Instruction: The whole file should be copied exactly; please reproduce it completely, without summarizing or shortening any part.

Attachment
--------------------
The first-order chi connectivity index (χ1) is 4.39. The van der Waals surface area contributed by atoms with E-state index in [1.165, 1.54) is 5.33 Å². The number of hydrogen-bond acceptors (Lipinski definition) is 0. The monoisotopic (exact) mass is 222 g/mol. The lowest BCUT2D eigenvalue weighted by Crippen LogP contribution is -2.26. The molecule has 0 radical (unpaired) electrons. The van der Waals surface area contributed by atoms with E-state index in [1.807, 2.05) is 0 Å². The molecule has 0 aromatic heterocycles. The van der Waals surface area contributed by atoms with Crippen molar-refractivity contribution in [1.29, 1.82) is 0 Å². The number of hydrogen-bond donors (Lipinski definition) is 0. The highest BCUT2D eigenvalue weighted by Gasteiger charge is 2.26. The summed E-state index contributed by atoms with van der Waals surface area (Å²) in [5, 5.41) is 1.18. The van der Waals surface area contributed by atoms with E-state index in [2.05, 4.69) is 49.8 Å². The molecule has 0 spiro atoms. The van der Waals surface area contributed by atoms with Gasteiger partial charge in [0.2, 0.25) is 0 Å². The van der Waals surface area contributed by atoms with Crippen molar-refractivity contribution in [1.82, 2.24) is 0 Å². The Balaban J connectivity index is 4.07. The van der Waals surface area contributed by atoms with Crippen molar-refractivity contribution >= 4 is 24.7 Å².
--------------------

The first-order chi connectivity index (χ1) is 4.39. The van der Waals surface area contributed by atoms with E-state index in [1.165, 1.54) is 5.33 Å². The number of hydrogen-bond acceptors (Lipinski definition) is 0. The monoisotopic (exact) mass is 222 g/mol. The lowest BCUT2D eigenvalue weighted by Crippen LogP contribution is -2.26. The molecule has 0 radical (unpaired) electrons. The van der Waals surface area contributed by atoms with E-state index in [1.807, 2.05) is 0 Å². The molecule has 0 aromatic heterocycles. The van der Waals surface area contributed by atoms with Crippen molar-refractivity contribution in [1.29, 1.82) is 0 Å². The number of hydrogen-bond donors (Lipinski definition) is 0. The highest BCUT2D eigenvalue weighted by Gasteiger charge is 2.26. The summed E-state index contributed by atoms with van der Waals surface area (Å²) in [5, 5.41) is 1.18. The van der Waals surface area contributed by atoms with E-state index in [2.05, 4.69) is 49.8 Å². The molecule has 0 spiro atoms. The van der Waals surface area contributed by atoms with Gasteiger partial charge in [0.2, 0.25) is 0 Å². The van der Waals surface area contributed by atoms with Crippen molar-refractivity contribution in [1.82, 2.24) is 0 Å². The Balaban J connectivity index is 4.07. The van der Waals surface area contributed by atoms with Crippen molar-refractivity contribution >= 4 is 24.7 Å².